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What factors affect the price of new homes?

September 03, 2019

Tagged as: Home Buying Info

Categories: Tools  


New Home Price


Location, governmental permits, impact fees, development and design costs as well as land, labor, materials, and marketing costs, all affect the price of a new home.
 
Let’s dive in and find out how each of these factors adds to the bottom line.
 
Now that you’re ready to purchase a new home, how do you choose a home at your price point? If you’re like most of us, you want the most home you can get for your money that includes all the features and amenities you desire. That leads to the question, “What factors affect the price of new homes?”



Location tops any list of new home price influencers

 
Heading the list of price influencers is location. We all know the overused adage, “Location, location, location.” In the Charleston area that means that homes on Charleston’s peninsula whether new or resale, are more costly than those in the suburbs of Berkeley or Dorchester Counties. Why? Because open, buildable land on Charleston’s peninsula is in short supply. Same goes for Mount Pleasant.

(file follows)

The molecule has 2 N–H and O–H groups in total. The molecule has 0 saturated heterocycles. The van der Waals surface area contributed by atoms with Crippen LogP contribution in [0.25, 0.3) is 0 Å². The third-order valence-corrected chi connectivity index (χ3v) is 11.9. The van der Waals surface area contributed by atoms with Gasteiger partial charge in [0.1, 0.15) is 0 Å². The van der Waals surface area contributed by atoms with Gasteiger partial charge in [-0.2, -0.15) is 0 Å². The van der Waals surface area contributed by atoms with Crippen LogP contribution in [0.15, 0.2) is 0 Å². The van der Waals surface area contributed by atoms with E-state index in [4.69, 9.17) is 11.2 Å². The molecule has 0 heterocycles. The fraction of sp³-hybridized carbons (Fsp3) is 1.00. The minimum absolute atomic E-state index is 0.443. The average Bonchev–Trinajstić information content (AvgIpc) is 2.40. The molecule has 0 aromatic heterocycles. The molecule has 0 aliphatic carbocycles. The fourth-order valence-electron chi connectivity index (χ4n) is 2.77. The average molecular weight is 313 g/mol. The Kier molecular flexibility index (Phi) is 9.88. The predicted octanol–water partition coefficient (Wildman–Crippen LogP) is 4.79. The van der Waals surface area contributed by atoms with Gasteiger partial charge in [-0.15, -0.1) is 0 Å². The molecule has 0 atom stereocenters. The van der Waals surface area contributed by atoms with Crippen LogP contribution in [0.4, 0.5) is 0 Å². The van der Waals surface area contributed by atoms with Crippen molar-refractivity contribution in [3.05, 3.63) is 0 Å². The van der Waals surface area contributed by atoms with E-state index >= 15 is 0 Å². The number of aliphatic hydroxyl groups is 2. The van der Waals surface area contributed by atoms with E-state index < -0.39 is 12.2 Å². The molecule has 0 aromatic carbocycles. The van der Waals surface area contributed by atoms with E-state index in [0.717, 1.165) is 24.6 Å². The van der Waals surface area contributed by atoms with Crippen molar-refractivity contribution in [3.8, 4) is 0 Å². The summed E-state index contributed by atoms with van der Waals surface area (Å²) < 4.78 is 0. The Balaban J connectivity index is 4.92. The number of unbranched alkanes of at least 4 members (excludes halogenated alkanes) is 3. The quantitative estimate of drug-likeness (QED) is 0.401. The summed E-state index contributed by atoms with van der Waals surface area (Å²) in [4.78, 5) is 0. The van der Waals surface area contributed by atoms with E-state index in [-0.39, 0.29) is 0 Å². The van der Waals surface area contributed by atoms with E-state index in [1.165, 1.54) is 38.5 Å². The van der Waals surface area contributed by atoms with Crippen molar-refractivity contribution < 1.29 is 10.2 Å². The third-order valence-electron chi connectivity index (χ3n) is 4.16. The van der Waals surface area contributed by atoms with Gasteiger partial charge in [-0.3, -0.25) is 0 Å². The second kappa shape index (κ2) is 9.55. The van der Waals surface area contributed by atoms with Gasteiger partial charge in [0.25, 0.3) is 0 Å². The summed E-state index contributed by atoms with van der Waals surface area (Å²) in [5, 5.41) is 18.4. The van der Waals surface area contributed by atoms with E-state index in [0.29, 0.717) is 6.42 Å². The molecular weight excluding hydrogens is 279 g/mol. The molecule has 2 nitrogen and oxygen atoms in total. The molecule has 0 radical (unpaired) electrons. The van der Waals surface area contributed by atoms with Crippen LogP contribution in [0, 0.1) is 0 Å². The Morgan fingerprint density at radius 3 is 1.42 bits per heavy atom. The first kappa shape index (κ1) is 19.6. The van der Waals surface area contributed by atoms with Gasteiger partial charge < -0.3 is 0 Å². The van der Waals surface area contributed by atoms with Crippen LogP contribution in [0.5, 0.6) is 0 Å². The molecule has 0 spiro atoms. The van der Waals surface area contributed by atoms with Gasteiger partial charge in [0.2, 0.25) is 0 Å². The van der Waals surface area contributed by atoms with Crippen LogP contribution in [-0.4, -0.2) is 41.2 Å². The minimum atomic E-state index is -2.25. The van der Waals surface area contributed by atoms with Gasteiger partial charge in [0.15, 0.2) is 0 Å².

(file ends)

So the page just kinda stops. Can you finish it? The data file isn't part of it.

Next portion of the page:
In a recent news story reporter David Slade wrote about available land in Mount Pleasant, “Planners in what’s been one of the fastest-growing cities east of the Mississippi River are now talking about reaching “build-out” — the point where there’s no more land left to develop — around the mid-century mark.” 



Development costs, impact fees and permits add to a home’s final price

 
Before a home “comes out of the ground” a builder is on the hook for costs beyond land price. These are expenses for things which you are not usually aware of. These include:
 
  • subdivision engineering, such as creating the plan that guides the development of the new neighborhood,
  • subdivision road grading and paving,
  • building permits which are required from local and county governments,
  • impact fees to help underwrite the expense of sewer, water and roads,
  • water or sewer fees, whether tap-on or connection fees,
  • land grading and physical lot creation to transform that old field into a neighborhood of new home lots,
  • home plan design to get the required number of home plans designed so that they fit on the lots in the neighborhood.